Student Stories: Eric Beato

Eric Beato

Major: Mass Communication

Eric Beato’s father influenced his career choice from an early age.

“He was a high school English teacher and the newspaper advisor, so I sometimes would tag along at newspaper meetings,” he said. “He also was a devoted reader of several daily newspapers, primarily the Chicago Sun-Times. There’s a photo of me at age 6, playing ‘newspaper,’ wearing a fedora and sitting at a typewriter with a notebook.”

Beato’s interest took off as a sophomore in high school, when he joined the school newspaper and then got a part-time afterschool job in the sports department at the former Daily Journal in Wheaton. When it came time for college, he wanted to attend the University of Missouri School of Journalism but was concerned about costs.

College of DuPage was a logical choice, allowing Beato to live at home, save money and continue working at a daily newspaper, as well as meet many academic requirements before transferring. 

“I worked directly with Mizzou’s J-School, so after two years I was able to transfer on schedule as a full-fledged junior,” he said. “And I graduated from Mizzou in two years with my Bachelor of Journalism degree.”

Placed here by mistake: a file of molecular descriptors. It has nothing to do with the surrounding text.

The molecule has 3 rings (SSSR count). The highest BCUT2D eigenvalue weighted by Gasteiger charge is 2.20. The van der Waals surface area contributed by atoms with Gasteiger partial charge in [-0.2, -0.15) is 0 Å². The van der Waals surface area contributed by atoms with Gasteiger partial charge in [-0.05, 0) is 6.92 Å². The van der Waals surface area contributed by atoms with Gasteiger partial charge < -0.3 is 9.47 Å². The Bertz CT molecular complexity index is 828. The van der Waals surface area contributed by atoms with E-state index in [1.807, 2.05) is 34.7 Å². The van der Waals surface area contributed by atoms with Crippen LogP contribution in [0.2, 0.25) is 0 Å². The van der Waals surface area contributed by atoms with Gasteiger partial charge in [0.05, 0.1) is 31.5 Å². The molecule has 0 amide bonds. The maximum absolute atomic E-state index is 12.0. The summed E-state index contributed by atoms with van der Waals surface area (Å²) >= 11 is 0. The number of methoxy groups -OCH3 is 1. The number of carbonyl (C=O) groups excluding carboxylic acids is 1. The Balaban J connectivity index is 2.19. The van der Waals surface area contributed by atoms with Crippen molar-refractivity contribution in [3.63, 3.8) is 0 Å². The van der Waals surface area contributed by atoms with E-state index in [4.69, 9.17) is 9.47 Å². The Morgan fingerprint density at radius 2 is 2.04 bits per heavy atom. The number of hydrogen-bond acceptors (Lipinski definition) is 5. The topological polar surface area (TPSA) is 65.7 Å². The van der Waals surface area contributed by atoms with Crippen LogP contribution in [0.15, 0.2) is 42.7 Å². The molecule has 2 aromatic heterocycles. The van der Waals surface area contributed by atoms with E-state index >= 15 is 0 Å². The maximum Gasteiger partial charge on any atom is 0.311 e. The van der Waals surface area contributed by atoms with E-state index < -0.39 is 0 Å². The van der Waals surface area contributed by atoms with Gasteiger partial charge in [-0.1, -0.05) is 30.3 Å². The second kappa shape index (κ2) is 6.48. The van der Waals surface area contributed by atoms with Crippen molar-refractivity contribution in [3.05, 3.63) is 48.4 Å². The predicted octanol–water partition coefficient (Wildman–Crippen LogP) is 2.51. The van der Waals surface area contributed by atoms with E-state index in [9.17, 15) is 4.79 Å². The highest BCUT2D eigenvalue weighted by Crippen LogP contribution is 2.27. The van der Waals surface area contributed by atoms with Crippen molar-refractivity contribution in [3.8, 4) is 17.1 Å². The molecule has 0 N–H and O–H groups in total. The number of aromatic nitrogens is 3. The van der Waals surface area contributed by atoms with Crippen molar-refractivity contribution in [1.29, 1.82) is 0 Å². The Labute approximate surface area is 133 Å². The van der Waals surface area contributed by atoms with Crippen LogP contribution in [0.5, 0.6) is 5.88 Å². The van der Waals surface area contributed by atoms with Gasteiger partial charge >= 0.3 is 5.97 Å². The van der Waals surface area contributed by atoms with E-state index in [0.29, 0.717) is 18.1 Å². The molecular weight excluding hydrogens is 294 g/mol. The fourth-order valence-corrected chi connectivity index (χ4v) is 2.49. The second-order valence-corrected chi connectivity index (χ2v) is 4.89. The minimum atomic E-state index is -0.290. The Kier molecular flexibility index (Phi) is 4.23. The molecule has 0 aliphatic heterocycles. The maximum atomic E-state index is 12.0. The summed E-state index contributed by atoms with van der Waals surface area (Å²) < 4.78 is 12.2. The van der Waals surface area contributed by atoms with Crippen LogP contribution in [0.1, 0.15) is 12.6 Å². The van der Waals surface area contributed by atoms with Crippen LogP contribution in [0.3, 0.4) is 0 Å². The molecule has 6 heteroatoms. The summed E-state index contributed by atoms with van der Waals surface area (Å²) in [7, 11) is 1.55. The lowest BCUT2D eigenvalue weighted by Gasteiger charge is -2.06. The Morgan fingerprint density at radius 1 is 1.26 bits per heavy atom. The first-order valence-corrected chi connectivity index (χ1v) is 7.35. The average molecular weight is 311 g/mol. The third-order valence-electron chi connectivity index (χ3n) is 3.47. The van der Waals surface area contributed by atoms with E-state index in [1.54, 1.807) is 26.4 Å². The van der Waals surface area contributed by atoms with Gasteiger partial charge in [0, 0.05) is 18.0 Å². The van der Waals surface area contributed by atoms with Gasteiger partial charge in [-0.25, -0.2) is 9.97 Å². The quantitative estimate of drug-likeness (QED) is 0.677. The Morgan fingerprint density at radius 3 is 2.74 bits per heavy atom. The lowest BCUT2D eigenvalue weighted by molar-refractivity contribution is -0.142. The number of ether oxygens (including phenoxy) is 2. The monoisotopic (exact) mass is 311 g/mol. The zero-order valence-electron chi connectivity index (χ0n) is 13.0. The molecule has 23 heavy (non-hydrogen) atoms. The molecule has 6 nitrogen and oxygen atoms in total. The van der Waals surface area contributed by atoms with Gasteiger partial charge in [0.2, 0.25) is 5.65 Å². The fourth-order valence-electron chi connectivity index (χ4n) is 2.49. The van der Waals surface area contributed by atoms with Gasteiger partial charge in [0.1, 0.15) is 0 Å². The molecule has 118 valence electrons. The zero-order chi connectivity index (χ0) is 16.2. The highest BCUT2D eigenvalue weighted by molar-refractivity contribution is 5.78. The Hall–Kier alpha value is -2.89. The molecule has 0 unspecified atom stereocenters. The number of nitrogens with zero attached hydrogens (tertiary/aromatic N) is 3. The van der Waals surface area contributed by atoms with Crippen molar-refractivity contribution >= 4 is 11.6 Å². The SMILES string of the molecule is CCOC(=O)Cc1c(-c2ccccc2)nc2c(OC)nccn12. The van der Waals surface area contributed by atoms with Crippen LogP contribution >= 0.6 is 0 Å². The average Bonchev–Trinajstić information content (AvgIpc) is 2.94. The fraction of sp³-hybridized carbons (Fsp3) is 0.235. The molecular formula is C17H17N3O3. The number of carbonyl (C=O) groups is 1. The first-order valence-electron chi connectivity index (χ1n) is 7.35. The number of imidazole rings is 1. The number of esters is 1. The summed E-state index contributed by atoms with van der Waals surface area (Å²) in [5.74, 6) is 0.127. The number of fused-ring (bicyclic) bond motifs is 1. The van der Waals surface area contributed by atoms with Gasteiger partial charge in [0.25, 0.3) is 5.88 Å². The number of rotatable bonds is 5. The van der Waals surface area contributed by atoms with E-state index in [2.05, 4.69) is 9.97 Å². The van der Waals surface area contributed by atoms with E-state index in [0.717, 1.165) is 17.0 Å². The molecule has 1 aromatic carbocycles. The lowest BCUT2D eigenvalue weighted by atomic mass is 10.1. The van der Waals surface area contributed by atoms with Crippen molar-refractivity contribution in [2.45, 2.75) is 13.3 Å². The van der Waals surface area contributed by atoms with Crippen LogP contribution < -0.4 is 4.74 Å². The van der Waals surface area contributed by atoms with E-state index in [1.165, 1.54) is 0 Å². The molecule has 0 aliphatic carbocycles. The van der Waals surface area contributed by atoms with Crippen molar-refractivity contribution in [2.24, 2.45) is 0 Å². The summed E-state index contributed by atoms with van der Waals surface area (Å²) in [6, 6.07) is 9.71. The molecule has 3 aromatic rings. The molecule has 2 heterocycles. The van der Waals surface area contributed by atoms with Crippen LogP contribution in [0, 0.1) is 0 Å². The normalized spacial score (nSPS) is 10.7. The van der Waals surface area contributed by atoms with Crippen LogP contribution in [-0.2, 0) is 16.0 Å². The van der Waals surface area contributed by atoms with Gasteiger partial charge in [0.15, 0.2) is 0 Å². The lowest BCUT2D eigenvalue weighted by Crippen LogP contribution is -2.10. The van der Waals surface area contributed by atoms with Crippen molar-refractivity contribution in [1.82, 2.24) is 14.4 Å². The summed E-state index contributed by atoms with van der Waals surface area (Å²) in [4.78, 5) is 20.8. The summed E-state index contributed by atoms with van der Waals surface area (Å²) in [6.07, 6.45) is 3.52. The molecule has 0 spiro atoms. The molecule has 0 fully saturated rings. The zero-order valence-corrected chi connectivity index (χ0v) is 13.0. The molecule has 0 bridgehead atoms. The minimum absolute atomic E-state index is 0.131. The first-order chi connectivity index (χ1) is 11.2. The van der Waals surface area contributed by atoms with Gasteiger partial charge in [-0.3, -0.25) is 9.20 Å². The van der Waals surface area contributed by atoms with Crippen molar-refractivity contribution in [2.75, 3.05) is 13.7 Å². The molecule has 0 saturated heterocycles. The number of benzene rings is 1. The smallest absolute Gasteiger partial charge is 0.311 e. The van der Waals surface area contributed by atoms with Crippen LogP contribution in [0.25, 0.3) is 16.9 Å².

Beato’s career took him to newspapers in Spokane, Wash., and Yuma, Ariz., and then back to Chicago, where he worked at the Aurora Beacon-News and then the Chicago Sun-Times, which was a dream come true. In 2000, he moved to Boston to work at the Boston Herald and then was the managing editor for Seamans Media, Inc., a small sports media company for which he oversaw six regional sports publications. He currently is the editorial director at Babson College in Wellesley, Massachusetts, overseeing Babson Magazine and the Babson Thought & Action website.

“I’ve reached many of my career goals, including writing and editing at major metropolitan newspapers,” he said. “Now, it’s been so rewarding to use my experiences and skills in a meaningful way in higher education.”

Beato knows he couldn’t have accomplished his goals as easily without COD.

“The professors and teachers I had were absolutely tremendous. They were some of the best, most dedicated instructors I’ve ever experienced — from high school to university,” he said. “Not only was I able to meet academic requirements, but I also learned A LOT. There was an American history professor, Ralph Martin, who was maybe the best teacher I ever had. I learned so much and better understood American history in his class, and it was so much fun. I also had an economics professor who was amazing and helped me understand basic economic principles. There also were psychology, English and math teachers who were terrific.

“COD was hugely beneficial for me. It truly allowed me to get where I wanted to go in my career.” 

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